Hot Springs upgrading geothermal heat system

The world’s largest geothermally heated hotel, which happens to be connected to the world’s largest mineral hot springs pool, is in the middle of a major upgrade to its 30-year-old heating system.

John Bosco, vice president of operations for the Glenwood Hot Springs Lodge and Pool, said the extensive geothermal system that heats the bathhouse, fitness center, spa and business offices, as well as the 107-room lodge that sits above the pool, has been in need of an upgrade for several years.

With construction about to begin on a new Grand Avenue bridge, “we saw it as a good opportunity to get under Sixth Street to replace our infrastructure before that project gets underway.”

That infrastructure involves an extensive, super-insulated piping system that takes the 122-degree Fahrenheit water from the main Yampa Spring, or “Mammoth Hot Spring” as it’s known, and transports it to a mechanical room and central distribution area in the respective buildings.

From there, the naturally heated water is circulated throughout the buildings, including for individually controlled heating for guest rooms.

The hot spring water also boosts domestic water heating for showers and other use throughout the lodge and bathhouse building, including the commercial laundry operation.

And, the same hot springs water that also feeds the therapy and recreation pools is also used in the snowmelt system under sidewalks, stairs and parking areas at the lodge and around the pool area.

“We are taking full advantage of the opportunity to bring some efficiencies to the system, and be able to transmit quite a bit more BTUs than we were able to before,” Bosco said.

Construction on the original geothermal heating system began in 1985, the same year the lodge was built, and became operational on Memorial Day 1986, he said.

The natural hot spring produces 3.5 million gallons of water per day. The geothermal system initially utilized stainless steel exchangers, but those soon had to be replaced with titanium heat exchangers due to the corrosive nature of the hot mineral water, Bosco explained.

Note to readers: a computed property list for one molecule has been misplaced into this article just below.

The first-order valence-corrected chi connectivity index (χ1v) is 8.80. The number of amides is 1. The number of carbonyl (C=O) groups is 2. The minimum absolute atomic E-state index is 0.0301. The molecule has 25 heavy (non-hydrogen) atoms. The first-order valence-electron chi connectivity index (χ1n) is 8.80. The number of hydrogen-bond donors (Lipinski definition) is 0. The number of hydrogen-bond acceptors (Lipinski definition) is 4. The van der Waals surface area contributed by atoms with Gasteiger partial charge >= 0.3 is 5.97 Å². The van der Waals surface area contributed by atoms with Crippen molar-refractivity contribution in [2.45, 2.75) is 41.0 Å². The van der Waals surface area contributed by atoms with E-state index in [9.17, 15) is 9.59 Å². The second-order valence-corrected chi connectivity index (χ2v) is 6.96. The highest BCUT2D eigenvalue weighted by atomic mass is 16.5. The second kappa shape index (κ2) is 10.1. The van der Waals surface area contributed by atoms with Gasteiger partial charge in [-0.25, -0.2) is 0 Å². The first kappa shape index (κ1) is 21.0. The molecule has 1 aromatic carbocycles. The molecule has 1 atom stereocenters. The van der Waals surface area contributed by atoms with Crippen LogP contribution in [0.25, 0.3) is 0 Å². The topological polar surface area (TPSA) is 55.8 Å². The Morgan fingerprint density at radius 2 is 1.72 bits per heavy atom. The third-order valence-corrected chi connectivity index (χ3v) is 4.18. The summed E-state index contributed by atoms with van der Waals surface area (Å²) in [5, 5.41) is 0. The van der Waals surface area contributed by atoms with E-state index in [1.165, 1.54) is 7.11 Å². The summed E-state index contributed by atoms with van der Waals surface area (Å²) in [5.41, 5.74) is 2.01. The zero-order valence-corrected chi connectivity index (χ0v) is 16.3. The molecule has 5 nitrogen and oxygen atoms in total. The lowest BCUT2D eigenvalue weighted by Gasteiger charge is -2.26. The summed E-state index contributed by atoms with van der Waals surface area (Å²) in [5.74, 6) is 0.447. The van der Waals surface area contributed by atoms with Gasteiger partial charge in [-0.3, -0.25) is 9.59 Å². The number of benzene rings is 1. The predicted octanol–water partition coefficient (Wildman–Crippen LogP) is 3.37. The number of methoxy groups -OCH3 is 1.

“Geothermal heating is very efficient on the month-to-month operating side of things, but there is a lot of maintenance involved with these systems because of the corrosiveness,” he said.

Work started in early November to replace main transmission pipes as well as the PVC piping that is used to distribute the heated water into the lodge building.

“We’re in phase one and two of the three-phase process,” Bosco said.

That more extensive third phase will take another two years to complete. In addition to building a new boiler room and hot water booster system, the four-pipe system serving each individual guest room and other areas of the lodge will eventually be replaced.

“That’s a much more invasive process, and will take anywhere between two and four constructions seasons to complete,” Bosco said.

Construction will be limited to the least busy times of the year for the lodge and hot pool, avoiding the busy summer seasons, he said.

“This system is unique to our source, so it does represent a high original investment,” Bosco said of the project, which is expected to exceed $1 million once completed.

“The original engineers said to expect a 20- to 25-year lifespan, so we’re past that,” he said. “We are hoping that, with improved materials, we can get quite a few more years out of it this time around.”

In addition to the work on the heating system, the Hot Springs is also building a new parking lot behind the lodge building to replace some of the parking that will be lost when the main pool parking lot is closed for staging as part of the two-year bridge construction project.

Besides that 42-space lot, the Hot Springs has established parking areas at a former car dealership lot on Sixth Street west of Laurel, as well as a smaller lot next to Sioux Villa Curio. A shuttle system will carry pool patrons to and from the outlying parking areas, Bosco said.

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